Endurance issues

Discussion in 'Trumpet Discussion' started by USMCTrumpeter, Oct 26, 2006.

  1. USMCTrumpeter

    USMCTrumpeter New Friend

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    Severn, MD
    So this week, I've rediscovered a major problem in my playing. I don't seem to have the ability to play through an entire etude. By the time I get to the end, I'm blowing, but no sound is coming out. It's just like, all the sudden, I realize I'm about to crash and burn, and a few bars later - game over. I believe it must be happening in my breaths, with a small amount of tension being added each time I play. It's one of those things I feel like I should be able to just fix immediately, but I can't seem to get it together.

    Overall, this problem has heally had a toll on my confidence level. I'm to the point where I don't feel like there's anything positive about my playing. What makes it even worse is that next week I'm supposed to be recieving a new P3 Monette that I've been waiting on for over a year, and now, I'm just really not all that excited about it due to the lack of motivation I'm experiencing.

    Does anyone out there have any suggestions about how to overcome this problem?

    What do you guys do to get excited about playing again when you're in a slump?
     
  2. 40cal

    40cal Forte User

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    Generally when I find that my playing is suffering, and not improving w/practice I take time off of the horn. Usually it is 2-3 days to let my lips and applicable muscles rest. Then when I get back in to it, I do long tones, clark studies etc... just basic fundamental trumpet stuff, nothing fancy.

    I also focus on my breathing, and remind myself to use less pressure.
     
  3. rowuk

    rowuk Moderator Staff Member

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    This has happened to a couple of my students in the last 30 years. What we did:
    !!!!!!!!stop all rehearsals/normal practice for a week!!!!!!!!!
    Day 1: an hours (or more if you can stand it) worth of soft long tones in the medium to low register. I generally prefer starting soft, crescendo to mf and then back to soft. Take a break between each tone. Take a FULL breath before each tone play until you run out of air. IMPORTANT: use only a breath attack-no tongue
    Day 2: the same as day one except crescendo to f. If you get through this, your chops are not the problem
    Day 3: add easy slurs if Day 2 worked out. I use the Irons book. Still no tonguing
    Day 4: add Clarke, very softly with as many repeats as possible, by now your confidence should be back.
    Day 5-7: start other etudes, but not the ones that you were having trouble with. Play them very softly. You should be able to get through with no problem.
    Week 2: start to play more loudly, backing off on the volume if you get tired. Add tonguing.
    It is important to reduce the various factors of playing like tonguing and loud/high to get started again. Sometimes our brain gets a short circuit and wants something that our playing doesn't provide (intonation, tone color......). Find that stable base first and then add slowly. Only one student ever got stuck on the Days 1 and 2 for 2 weeks before we could advance. I haven't lost one yet.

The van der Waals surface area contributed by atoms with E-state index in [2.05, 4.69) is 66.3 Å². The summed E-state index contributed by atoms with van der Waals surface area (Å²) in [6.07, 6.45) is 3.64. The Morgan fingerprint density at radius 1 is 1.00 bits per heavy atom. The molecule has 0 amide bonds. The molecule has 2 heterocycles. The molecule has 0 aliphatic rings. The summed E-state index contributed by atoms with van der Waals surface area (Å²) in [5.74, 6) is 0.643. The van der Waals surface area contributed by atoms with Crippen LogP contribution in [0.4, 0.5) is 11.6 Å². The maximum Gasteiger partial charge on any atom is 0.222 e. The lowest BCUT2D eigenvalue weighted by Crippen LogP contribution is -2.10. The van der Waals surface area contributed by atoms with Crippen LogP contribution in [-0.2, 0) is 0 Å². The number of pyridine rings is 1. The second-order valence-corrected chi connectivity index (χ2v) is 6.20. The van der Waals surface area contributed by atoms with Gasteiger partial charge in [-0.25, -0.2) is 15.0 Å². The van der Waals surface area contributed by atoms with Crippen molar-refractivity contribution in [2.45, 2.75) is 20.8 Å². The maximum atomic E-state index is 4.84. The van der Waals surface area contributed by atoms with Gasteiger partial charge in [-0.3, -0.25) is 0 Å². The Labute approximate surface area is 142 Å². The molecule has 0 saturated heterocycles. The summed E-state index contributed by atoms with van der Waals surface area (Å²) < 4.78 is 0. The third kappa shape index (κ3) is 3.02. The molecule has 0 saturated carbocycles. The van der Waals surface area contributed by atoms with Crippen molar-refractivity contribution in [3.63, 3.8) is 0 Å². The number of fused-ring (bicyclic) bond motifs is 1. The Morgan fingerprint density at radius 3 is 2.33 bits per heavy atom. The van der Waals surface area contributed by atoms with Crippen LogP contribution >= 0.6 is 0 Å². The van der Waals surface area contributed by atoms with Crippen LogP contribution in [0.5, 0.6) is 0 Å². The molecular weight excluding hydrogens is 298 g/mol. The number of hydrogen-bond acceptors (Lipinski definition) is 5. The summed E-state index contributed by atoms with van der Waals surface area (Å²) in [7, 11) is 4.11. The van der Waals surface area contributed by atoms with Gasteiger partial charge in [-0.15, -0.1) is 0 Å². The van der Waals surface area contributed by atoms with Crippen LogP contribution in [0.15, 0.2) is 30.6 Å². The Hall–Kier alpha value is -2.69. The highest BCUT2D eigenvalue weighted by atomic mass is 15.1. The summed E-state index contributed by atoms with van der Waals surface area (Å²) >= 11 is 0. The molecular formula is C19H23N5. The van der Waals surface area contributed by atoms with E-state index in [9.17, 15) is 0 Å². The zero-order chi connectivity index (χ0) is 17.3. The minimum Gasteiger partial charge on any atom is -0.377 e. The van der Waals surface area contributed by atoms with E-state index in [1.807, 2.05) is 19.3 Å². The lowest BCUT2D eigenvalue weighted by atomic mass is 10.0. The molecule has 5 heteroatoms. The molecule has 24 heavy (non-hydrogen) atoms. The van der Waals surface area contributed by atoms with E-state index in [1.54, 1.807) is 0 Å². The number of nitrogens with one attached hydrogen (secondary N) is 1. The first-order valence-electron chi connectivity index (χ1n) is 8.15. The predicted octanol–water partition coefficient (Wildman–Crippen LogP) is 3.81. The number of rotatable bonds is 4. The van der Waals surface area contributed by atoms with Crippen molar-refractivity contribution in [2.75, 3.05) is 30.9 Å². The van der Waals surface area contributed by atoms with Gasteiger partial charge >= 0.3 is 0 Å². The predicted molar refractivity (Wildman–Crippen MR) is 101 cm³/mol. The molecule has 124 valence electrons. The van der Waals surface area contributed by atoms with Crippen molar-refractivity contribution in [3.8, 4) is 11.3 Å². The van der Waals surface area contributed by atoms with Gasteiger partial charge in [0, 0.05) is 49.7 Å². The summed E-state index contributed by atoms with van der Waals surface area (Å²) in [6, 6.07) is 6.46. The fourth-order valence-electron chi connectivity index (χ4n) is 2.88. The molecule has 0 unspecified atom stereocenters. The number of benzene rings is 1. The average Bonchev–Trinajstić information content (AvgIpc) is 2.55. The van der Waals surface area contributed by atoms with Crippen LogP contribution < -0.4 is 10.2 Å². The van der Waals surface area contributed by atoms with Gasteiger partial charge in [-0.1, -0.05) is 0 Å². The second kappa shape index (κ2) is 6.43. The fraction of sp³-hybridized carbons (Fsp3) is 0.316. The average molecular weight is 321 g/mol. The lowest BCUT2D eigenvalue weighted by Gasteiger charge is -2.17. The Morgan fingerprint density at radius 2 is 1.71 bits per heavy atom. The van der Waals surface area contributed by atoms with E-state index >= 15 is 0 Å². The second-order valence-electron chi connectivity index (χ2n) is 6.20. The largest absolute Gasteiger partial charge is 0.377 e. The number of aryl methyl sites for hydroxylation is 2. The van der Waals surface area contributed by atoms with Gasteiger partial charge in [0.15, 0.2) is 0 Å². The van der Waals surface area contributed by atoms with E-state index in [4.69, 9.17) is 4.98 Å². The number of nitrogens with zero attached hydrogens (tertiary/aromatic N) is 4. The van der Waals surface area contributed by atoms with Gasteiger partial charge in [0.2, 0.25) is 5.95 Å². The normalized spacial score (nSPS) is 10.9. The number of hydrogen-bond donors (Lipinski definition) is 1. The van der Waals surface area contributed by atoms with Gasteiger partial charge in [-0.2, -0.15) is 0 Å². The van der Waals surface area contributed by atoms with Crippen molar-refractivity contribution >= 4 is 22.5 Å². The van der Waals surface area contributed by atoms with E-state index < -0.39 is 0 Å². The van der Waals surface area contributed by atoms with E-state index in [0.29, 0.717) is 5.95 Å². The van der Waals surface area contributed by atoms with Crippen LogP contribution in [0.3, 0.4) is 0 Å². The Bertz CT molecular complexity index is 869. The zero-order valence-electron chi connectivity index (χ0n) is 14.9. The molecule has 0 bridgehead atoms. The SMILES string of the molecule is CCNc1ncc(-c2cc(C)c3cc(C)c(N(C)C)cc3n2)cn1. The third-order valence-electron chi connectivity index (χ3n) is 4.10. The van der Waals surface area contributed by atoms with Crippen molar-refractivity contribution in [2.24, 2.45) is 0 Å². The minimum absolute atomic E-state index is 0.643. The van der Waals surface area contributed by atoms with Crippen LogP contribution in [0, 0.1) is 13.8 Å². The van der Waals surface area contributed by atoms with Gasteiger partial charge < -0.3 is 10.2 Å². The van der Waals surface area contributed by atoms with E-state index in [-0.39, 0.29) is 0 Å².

I use this programm every summer just to get back to the basics.
     
  4. Liad Bar-EL

    Liad Bar-EL Forte User

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    Oct 25, 2003
    Jerusalem, Israel


    That's one of the major key components in this matter!

    Your arm muscles are stronger than your lip muscles and your lips will fail every time when your arm muscles take over. Soon, your mouth piece receiver will widen up so much that it will fail you also.

    Try this. Balance the horn on the edges of your hand (first finger long ways and thumb while using the other fingers to balance the horn and keep it from tipping). See what your range is. You should be able to go up to a high C without gripping the horn.

    You will also hear that your sound will be more "free" and open.

    I use to play with pressure until I got tooth problems. My ignorance of pressure or rather of being able to play without pressure was a major influence in my trumpet career. Presently, pressure is not an issue and neither are high notes.

    When Rich Szabo was coaching me on high notes, he said that he can play a double high C just as easily as the staff C and I believe it because no pressure works.

    Concerning building up your confidence, get a good teacher.

    Liad Bar-EL
     
    Last edited: Oct 27, 2006
  5. USMCTrumpeter

    USMCTrumpeter New Friend

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    First of all, thank you all for your input.

    I'm a student at a really great music school (with really awesome trumpet professors) and I would like to think that my teacher has a positive effect on my confidence level, but the truth is, it's just the opposite. I feel like every time I pick up the horn in front of him, it's just another dissappointment (to him). Maybe it's a dissappointment because he feels like I have the potential to be playing better than I am, or maybe I'm just nuts, but he's a very hard person to read, and I know I'm already pretty hard on myself, so I end up with double the beating every lesson. I know that I play trumpet for me, not my teacher, but I really don't get very much positive feedback.

    As for the endurance issue, I decided to video tape myself playing through a lyrical etude, and wow! That was an eye opener. I could see my embochure tightening and starting to pull back (smiling) when I started to get tired. There were other things, like as I got lower down the page, I would lean forward and start to close in on the trumpet. I think that being more aware of these problems, and perhaps considering some of the above mentioned advice, I should be able to overcome this in time. It's just so hard to nnot feel like my world is ending when I have issues with my playing!!

    Thanks again for all your input, and for taking the time to write.
     
  6. 40cal

    40cal Forte User

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    Hey dude, I know it is easy to say "relax" when I'm not the one involved, but RELAX.

    The more pissed off I get at my playing, the more I tense up, and the worse my playing gets. It is like it is a downward spiral towards the toilet bowl drain.




     
  7. rowuk

    rowuk Moderator Staff Member

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    USMCT: